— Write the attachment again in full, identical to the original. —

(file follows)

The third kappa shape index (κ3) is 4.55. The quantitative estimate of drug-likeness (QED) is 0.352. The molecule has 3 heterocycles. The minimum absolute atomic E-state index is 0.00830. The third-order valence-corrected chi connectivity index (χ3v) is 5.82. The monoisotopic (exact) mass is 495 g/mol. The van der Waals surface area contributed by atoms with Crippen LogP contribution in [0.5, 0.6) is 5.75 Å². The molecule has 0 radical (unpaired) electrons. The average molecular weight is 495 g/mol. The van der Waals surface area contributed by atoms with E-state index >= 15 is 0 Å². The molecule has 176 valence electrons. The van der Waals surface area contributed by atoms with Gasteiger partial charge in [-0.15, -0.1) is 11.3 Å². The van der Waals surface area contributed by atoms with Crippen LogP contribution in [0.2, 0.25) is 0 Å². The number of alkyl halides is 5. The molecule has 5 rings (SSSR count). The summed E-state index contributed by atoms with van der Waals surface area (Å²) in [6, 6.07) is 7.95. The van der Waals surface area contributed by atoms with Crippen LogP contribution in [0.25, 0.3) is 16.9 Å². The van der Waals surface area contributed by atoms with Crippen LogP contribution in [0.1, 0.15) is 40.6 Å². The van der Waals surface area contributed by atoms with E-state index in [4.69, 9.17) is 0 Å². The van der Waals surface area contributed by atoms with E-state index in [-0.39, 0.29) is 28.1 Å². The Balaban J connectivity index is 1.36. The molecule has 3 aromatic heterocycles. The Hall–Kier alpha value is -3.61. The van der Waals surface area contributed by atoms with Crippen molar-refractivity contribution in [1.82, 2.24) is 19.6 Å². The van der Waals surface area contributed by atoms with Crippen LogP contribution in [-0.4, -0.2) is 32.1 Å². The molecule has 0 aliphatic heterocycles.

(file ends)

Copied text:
The third kappa shape index (κ3) is 4.55. The quantitative estimate of drug-likeness (QED) is 0.352. The molecule has 3 heterocycles. The minimum absolute atomic E-state index is 0.00830. The third-order valence-corrected chi connectivity index (χ3v) is 5.82. The monoisotopic (exact) mass is 495 g/mol. The van der Waals surface area contributed by atoms with Crippen LogP contribution in [0.5, 0.6) is 5.75 Å². The molecule has 0 radical (unpaired) electrons. The average molecular weight is 495 g/mol. The van der Waals surface area contributed by atoms with E-state index >= 15 is 0 Å². The molecule has 176 valence electrons. The van der Waals surface area contributed by atoms with Gasteiger partial charge in [-0.15, -0.1) is 11.3 Å². The van der Waals surface area contributed by atoms with Crippen LogP contribution in [0.2, 0.25) is 0 Å². The number of alkyl halides is 5. The molecule has 5 rings (SSSR count). The summed E-state index contributed by atoms with van der Waals surface area (Å²) in [6, 6.07) is 7.95. The van der Waals surface area contributed by atoms with Crippen LogP contribution in [0.25, 0.3) is 16.9 Å². The van der Waals surface area contributed by atoms with Crippen LogP contribution in [0.1, 0.15) is 40.6 Å². The van der Waals surface area contributed by atoms with E-state index in [4.69, 9.17) is 0 Å². The van der Waals surface area contributed by atoms with E-state index in [-0.39, 0.29) is 28.1 Å². The Balaban J connectivity index is 1.36. The molecule has 3 aromatic heterocycles. The Hall–Kier alpha value is -3.61. The van der Waals surface area contributed by atoms with Crippen molar-refractivity contribution in [1.82, 2.24) is 19.6 Å². The van der Waals surface area contributed by atoms with Crippen LogP contribution in [-0.4, -0.2) is 32.1 Å². The molecule has 0 aliphatic heterocycles.